Dublin City of Living History
My favourite thing about Dublin is that it’s a city of living history. Now to some of you this may sound like some clever oxymoron but the same city that was seen through the eyes of some of the countries greatest thinkers, revolutionaries and writers is much the same as the Dublin city you see today. Years ago I was in Manchester and a friend pointed across the road and said “you see that Tesco Express over there? Well that used to be the club from 24 hour party people”. After freaking out a little and jumping up and down on the spot and yelling “sacrilege!” a couple of times, I calmed down enough to start thinking about Dublin.
I adore the fact that I can walk along O’Connell Street in Dublin and say “see that Post office ( GPO) over there, that’s the birthplace of the Irish Republic , scene of the 1916 Easter rising and it was a post office back then and it’s still a post office today!€ I mean don’t get me wrong museums and statues are wonderful and everything but seeing the bullet holes in the columns of the enigmatic G.P.O as you stroll inside can’t be beaten. When you stroll inside you’re not surrounded by slack-jaw tourists waving around selfie sticks. It’s a regular post office with regular people posting letters just as they did almost a hundred years ago days before one of the most vital revolutions in Irish history. The floors and decor of this beautiful and enigmatic building are not perfect like those of museums. This is a working building it’s a real honest to goodness piece of living history. There are scuff marks on the floor and it shows signs of wear and tear everywhere. This building hasn’t just been consigned to stagnate in the history books; this building is still making history.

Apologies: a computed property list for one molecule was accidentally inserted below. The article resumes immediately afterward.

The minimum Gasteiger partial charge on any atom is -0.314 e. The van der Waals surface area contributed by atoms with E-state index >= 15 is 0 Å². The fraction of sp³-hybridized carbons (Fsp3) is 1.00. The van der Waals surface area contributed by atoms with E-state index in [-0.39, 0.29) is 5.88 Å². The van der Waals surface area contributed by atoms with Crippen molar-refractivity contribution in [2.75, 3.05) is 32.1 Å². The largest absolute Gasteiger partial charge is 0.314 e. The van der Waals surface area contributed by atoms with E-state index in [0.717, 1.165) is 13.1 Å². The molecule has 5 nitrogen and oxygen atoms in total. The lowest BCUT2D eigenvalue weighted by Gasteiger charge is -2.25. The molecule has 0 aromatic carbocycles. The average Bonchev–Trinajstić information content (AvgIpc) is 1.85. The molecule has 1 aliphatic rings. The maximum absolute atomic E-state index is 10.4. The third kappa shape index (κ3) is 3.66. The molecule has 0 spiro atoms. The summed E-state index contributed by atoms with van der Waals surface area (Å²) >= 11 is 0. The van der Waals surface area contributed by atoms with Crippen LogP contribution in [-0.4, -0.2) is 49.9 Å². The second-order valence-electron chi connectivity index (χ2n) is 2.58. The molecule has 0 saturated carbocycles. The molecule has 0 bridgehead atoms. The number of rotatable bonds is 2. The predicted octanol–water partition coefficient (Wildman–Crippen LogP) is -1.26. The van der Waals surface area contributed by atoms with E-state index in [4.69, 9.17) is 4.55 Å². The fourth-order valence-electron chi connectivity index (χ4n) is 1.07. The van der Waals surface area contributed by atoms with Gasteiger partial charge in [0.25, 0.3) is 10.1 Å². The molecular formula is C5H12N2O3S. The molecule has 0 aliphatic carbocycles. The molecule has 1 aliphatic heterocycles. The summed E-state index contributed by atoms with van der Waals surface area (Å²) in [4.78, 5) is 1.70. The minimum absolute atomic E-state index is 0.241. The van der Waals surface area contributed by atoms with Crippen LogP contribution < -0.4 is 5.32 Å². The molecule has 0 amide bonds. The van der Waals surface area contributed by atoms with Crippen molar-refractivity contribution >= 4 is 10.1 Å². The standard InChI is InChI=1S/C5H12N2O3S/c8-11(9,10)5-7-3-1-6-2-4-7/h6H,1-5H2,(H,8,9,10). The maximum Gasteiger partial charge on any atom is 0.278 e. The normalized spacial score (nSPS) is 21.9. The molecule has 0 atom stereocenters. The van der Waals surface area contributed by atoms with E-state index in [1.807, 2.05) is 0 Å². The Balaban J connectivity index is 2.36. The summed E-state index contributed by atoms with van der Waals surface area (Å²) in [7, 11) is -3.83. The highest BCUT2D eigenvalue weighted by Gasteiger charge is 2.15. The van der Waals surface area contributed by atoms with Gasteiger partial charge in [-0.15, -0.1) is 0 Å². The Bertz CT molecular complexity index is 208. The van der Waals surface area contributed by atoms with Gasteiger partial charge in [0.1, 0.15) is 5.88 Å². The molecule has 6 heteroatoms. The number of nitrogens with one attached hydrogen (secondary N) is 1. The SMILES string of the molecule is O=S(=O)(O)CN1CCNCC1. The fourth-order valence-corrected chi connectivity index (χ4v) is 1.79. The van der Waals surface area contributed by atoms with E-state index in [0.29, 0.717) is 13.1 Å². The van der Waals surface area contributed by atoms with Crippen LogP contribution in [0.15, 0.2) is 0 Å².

The same is true in many parts of Dublin City ; you can take a walk inside the Bank of Ireland outside Trinity College. The
former home of the Irish Parliament will impress even the most seasoned tourist. This enigmatic building was sold following the Act of Union in 1801 which abolished the Irish Parliament. The building was purchased by the bank of Ireland in 1803 and still functions as the largest branch in the city to this very day. It always amazes me how you can just stroll inside, check your balance or even withdraw money in this astonishing building. It used to be where I went to read a book until security got it into their heads that I was casing the joint
Taking a stroll through Trinity you can see students dash from building to building much like their famous predecessors including Bram Stoker, Oscar Wilde and my personal favourite Jonathan Swift would have. They study in the very same classrooms walk the same grounds with exactly the same purpose and thirst for knowledge. In many ways Dublin reminds me of Jurassic Park, granted it’s not nearly as dangerous or exciting, and the only Dinosaurs you have to worry about are the ones running the country. It’s not a recreation or a polished museum exhibit, it’s as it was then living, breathing, continuing to make history. As mad as that all sounds that is my favourite thing about Dublin. Come and find out what your favourite thing is about Dublin here at Isaacs Hostel
Daniel McGuire (Aka Fluffy)